A Lifelong Love of Multicultural Food Began in Brooklyn
As a kid in Brooklyn, Melissa Clark grew up with a live-to-eat attitude that was a badge of honor for her family.
Clark, a beloved New York Times cooking columnist and the author or co-author of nearly 40 books—including her latest, Kid in the Kitchen: 100 Recipes and Tips for Young Home Cooks, out November 10—spent her summers cooking and eating in France with her Julia Child-obsessed parents and her sister, Amy Sara. The rest of the year they lived in the Ditmas Park section of Flatbush, where she honed her appreciation for the multicultural nature of her home borough.
“I loved growing up in a New York where everyone was so proud of their culinary heritage and curious about others,” said Clark, 52. That meant you would have been just as likely to find her savoring a meat-filled Jamaican patty as a slice of pizza or a street-stand hot dog with all the fixings.
“That, and a lot of Chinese food, of course,” Clark told me over the phone from her home in the Prospect Heights section of Brooklyn, where she lives with her husband, Daniel Gercke, and their 12-year-old daughter, Dahlia.
As part of a nonreligious family, expressions of Judaism often manifested themselves at the table. “I felt very proprietary about Jewish food,” said Clark. Her parents, Rita and Julian, both therapists, took Clark and her sister on Jewish dining adventures throughout the city.
“We went to them all,” Clark said of New York’s iconic Jewish food institutions. “I love pastrami, but at Katz’s I was, and still am, a tongue-on-rye person,” she said of the 123-year-old delicatessen still thriving on the Lower East Side, despite being open only for delivery and takeout since March. The late, great, dairy restaurant Ratner’s, in the same neighborhood, was the family destination for sour cream-topped blintzes, onion rolls and notoriously gruff service. And it was at Zabar’s, the gourmet food emporium on the Upper West Side, that she developed a lifelong affinity for “appetizing,” the adjective-turned-noun used to describe smoked and cured fish and all its accompaniments.
“Bagels and lox is still my comfort, the food I ask for on Mother’s Day and birthdays,” said Clark, whose family primarily attended synagogue on the High Holidays, though her father, who passed away two years ago, hailed from an observant family who kept kosher.
Always an avid reader, Clark majored in English and history at Barnard College, then worked briefly in restaurants and ran a small catering operation from her fifth-floor Brooklyn walkup before completing a master’s degree in creative writing at Columbia in 1994.
With the Food Network having launched just a year before and culinary magazines and cookbooks gaining in popularity, Clark found herself poised to document an edible cultural zeitgeist with which Americans were becoming increasingly enamored. “It was a combination of unwitting preparation and good timing,” she said.
She wrote a few early books on subjects like bread machines and pasta, then rode the celebrity cookbook craze, becoming the co-author of choice to chefs such as Daniel Boulud, David Bouley and renowned pastry chef Claudia Fleming.
“Working with Melissa was an absolute dream,” Fleming told me via email. “Her enthusiasm gave me so much confidence. Her intuition is remarkable, and her curiosity led me to places I may not have gone on my own! She’s whip smart, insanely organized, incredibly generous and has impeccable taste.”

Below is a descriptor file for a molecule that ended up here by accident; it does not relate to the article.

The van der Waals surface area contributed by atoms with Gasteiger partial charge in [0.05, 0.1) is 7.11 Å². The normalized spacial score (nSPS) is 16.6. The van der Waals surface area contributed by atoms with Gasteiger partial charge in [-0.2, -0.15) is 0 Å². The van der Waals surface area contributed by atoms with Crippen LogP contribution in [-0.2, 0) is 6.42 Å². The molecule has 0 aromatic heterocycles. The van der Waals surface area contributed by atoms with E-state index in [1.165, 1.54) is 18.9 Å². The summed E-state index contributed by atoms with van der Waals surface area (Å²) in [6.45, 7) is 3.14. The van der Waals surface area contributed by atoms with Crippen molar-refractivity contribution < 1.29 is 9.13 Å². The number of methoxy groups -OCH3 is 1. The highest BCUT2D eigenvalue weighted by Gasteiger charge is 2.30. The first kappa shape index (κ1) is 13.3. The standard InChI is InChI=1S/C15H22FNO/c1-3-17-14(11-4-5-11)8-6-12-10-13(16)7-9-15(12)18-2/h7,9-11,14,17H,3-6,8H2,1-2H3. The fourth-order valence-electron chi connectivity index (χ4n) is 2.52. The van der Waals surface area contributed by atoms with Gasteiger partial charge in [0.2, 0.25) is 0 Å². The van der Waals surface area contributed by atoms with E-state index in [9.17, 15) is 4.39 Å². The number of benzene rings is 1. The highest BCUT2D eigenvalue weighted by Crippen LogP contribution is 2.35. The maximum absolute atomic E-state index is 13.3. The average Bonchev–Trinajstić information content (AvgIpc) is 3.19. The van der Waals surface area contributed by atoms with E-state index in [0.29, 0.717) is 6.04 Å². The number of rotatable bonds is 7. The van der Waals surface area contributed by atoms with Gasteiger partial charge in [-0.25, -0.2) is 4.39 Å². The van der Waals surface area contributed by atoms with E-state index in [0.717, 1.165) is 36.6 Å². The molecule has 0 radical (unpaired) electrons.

Clark became an under-the-radar celebrity in her own right, influencing an entire generation of food writers—including this one—who modeled their careers after hers. (Full disclosure: In her capacity as a New York Times staffer, Clark included my own book, Sababa, on the Times’ 2019 list of Best Fall Cookbooks).
After watching many of the books she co-authored win industry awards, Clark began to focus more on her own work. Since 2010, she has written seven titles, including, in 2017, Dinner: Changing the Game, which won an International Association of Culinary Professionals Award, and this year’s Dinner in French, inspired by her lifelong romance with French cuisine. And, of course, through her writing at the Times, she has grown her audience in the print world and, especially, in the digital sphere, where some of her recipes garner thousands of comments and five-star reviews. (Visit cooking.nytimes.com and search for Red Lentil Soup With Lemon, as one example.)
But it is Kid in the Kitchen she’s most excited about now. “The book makes so much sense,” said Clark, who co-authored the book with her husband. “Kids at that age—8- to 14-year-olds—shouldn’t be talked down to, and it’s a perfect time to get them excited about cooking.” Dahlia even tested some of the almost 100 recipes at the Clark home, making the book a true family affair.
Since the recipes are pared down and written in an extremely concise fashion, Clark believes the book has a wider audience than its intended demographic. “More experienced cooks look at a recipe, eyeball it and know what to do,” said Clark. “Doing this one has made me a better cook and writer.
“I am always learning from my readers,” she added, noting that she tries to reply to every comment and question she receives. “I love to see what people are into, how they are adapting the recipes to the pandemic.” For every coronavirus-era, labor-intensive sourdough loaf and chocolate babka (“So many babkas,” she laughed), millions want dinners to be super flavorful and simple.
It doesn’t get much simpler than one of Clark’s all-time lunch favorites: cabbage. Each day, she might prepare for herself—her husband and daughter are not fans—cole slaw with kimchi and a side of cottage cheese, sautéed cabbage with parmesan and sliced chiles, cabbage soup with garlic or kimchi soup with tofu.